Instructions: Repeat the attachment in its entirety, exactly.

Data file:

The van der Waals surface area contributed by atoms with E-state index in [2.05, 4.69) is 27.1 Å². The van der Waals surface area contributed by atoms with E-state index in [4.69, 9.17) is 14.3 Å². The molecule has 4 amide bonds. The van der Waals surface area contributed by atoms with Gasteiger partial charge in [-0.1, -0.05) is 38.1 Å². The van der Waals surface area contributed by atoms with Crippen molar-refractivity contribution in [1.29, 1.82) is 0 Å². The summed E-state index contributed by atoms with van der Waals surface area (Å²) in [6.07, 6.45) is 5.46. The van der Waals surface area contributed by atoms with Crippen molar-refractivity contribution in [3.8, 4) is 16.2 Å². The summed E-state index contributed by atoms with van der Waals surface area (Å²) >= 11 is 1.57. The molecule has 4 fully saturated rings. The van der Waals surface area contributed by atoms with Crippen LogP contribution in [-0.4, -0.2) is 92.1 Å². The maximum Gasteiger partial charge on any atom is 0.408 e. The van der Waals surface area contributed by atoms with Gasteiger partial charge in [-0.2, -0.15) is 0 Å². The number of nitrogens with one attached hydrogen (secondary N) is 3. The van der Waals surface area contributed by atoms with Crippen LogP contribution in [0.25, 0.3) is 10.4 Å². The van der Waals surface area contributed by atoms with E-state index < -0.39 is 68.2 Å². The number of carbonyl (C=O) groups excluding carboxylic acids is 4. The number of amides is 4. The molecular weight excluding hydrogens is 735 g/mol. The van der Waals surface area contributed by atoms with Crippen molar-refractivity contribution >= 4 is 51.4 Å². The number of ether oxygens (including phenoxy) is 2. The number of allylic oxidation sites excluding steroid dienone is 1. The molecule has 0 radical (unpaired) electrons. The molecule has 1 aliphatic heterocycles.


The van der Waals surface area contributed by atoms with E-state index in [2.05, 4.69) is 27.1 Å². The van der Waals surface area contributed by atoms with E-state index in [4.69, 9.17) is 14.3 Å². The molecule has 4 amide bonds. The van der Waals surface area contributed by atoms with Gasteiger partial charge in [-0.1, -0.05) is 38.1 Å². The van der Waals surface area contributed by atoms with Crippen molar-refractivity contribution in [1.29, 1.82) is 0 Å². The summed E-state index contributed by atoms with van der Waals surface area (Å²) in [6.07, 6.45) is 5.46. The van der Waals surface area contributed by atoms with Crippen molar-refractivity contribution in [3.8, 4) is 16.2 Å². The summed E-state index contributed by atoms with van der Waals surface area (Å²) >= 11 is 1.57. The molecule has 4 fully saturated rings. The van der Waals surface area contributed by atoms with Crippen LogP contribution in [-0.4, -0.2) is 92.1 Å². The maximum Gasteiger partial charge on any atom is 0.408 e. The van der Waals surface area contributed by atoms with Gasteiger partial charge in [-0.2, -0.15) is 0 Å². The number of nitrogens with one attached hydrogen (secondary N) is 3. The van der Waals surface area contributed by atoms with Crippen LogP contribution in [0.25, 0.3) is 10.4 Å². The van der Waals surface area contributed by atoms with E-state index < -0.39 is 68.2 Å². The number of carbonyl (C=O) groups excluding carboxylic acids is 4. The number of amides is 4. The molecular weight excluding hydrogens is 735 g/mol. The van der Waals surface area contributed by atoms with Crippen molar-refractivity contribution >= 4 is 51.4 Å². The number of ether oxygens (including phenoxy) is 2. The number of allylic oxidation sites excluding steroid dienone is 1. The molecule has 0 radical (unpaired) electrons. The molecule has 1 aliphatic heterocycles.